Francesco Zanot for Camera – Italian Centre for Photography: Panorama, Francesco Jodice

Curated by Fantom’s Francesco Zanot, Panorama is a first overview on the career of photographer and filmmaker Francesco Jodice. Presented at Camera, the Italian Centre for Photography, the exhibition – the third project since the inauguration of the Centre in October – is open from May 11th to August 14th, 2016.

The exhibit offers the widest selection of Jodice’s works ever presented: more than twenty years of eclectic art, from an artist who does not shy away from using all available contemporary means for expression – alternating between photography, videos and installations – in his ongoing study of the contemporary geopolitical scenario and its social and urbanistic implications.

Panorama is about the process behind Francesco Jodice’s research and work: the whole exhibit is filled to the brim with the artist’s favourite topics and the thoughts and reasons behind his whole body of work. The setup draws the viewer in, showing the process behind the birth of all works and highlighting all that comes before – and shapes – the final product. Striking a fine balance between theory and practice, Jodice’s modus operandi is vital to all of the artist’s projects: they express the force and motivation behind the works, often found in the oeuvres themselves but sometimes only discernible from the first stages of production.

The Panorama on exhibit is therefore not only the geopolitical one: it also encompasses the whole of Jodice’s methods, through which his research becomes apparent. A whole slew of maps, books, newspaper clippings, backstage images, auditions, interviews, videos and much more, now shown on a 40-meter long, modular table in CAMERA’s hallway. This “laboratory” part isn’t an introduction to the exhibit itself, but exists rather as the “engine” running the whole exhibition and providing food for the viewer’s thought.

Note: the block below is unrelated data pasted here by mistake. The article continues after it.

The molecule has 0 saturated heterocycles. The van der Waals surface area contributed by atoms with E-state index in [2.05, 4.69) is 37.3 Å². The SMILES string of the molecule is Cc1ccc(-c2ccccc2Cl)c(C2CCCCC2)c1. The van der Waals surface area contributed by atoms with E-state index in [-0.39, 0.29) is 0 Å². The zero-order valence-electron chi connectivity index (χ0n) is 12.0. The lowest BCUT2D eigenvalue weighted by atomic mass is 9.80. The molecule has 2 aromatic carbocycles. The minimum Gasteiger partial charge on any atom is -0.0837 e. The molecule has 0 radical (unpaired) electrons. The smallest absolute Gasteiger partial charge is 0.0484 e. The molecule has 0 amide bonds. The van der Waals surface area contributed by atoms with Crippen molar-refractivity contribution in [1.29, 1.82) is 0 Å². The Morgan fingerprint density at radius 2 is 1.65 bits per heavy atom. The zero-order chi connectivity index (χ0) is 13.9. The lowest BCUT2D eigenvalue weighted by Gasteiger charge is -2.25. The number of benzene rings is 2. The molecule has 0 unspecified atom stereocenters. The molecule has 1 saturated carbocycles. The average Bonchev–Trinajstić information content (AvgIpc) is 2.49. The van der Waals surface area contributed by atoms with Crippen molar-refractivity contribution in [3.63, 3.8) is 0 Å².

In order to provide a non-linear form of narration, that hinges more on intuition and lateral thinking, the exhibition’s halls are connected to the corridor through a series of gaps. Not following a pre-set route through the exhibit, the viewer is free to find the connections between the materials and the works, as if they were but guests, free to interact with the artist’s atelier. Panorama is an exhibit on an artist whose oeuvre is paramount for the documentation and understanding of the changes in our world’s scenarios – both imaginary and real. As such, it re-establishes art to its former status: a means for social commitment.

The exhibition also offers a publication, edited by Mousse: a whole volume of images and taglines, meant to introduce the reader to the artist’s entire career and to spark a reflection on the catalogue as an editorial tool.

Francesco Jodice (Naples, 1967) lives and works in Milan. His researches encompass changes in modern social landscape underlining new relevant phenomena in urban anthropology. His work explores the urgency for a common ground between art and geopolitics. He was a founding member of the Italian Multiplicity group, an international network and experimental forum of architects and artists. Francesco Jodice is professor of Urban Visual Anthropology at NABA, and professor of Photography at Forma. His projects have been exhibited at Documenta in Kassel (2001), the Venice Biennale (2003), the ICP Triennial of Photography and Video in New York (2006), the Museo Nacional Centro de Arte Reina Sofía in Madrid (2007), the São Paulo Art Biennial (2006), the Tate Modern London (2006) and the Museo del Prado in Madrid (2011). His last personal exhibits include: American Recordings, Castello di Rivoli Museo d’Arte Contemporanea; Weird Tales, Galleria Michela Rizzo-Palazzo Fortuny, Venice; Francesco Jodice, Podbielski Contemporary; Umea – Spectaculum Spectatoris, Bildmuseet, Umea, Sweden, Prado – Spectaculum Spectatoris, QAGOMA – Queensland Art Gallery, Brisbane, USA.

Panorama. Francesco Jodice
From May 11 to August 14, 2016
CAMERA – Centro Italiano per la Fotografia
Via delle Rosine 18, Turin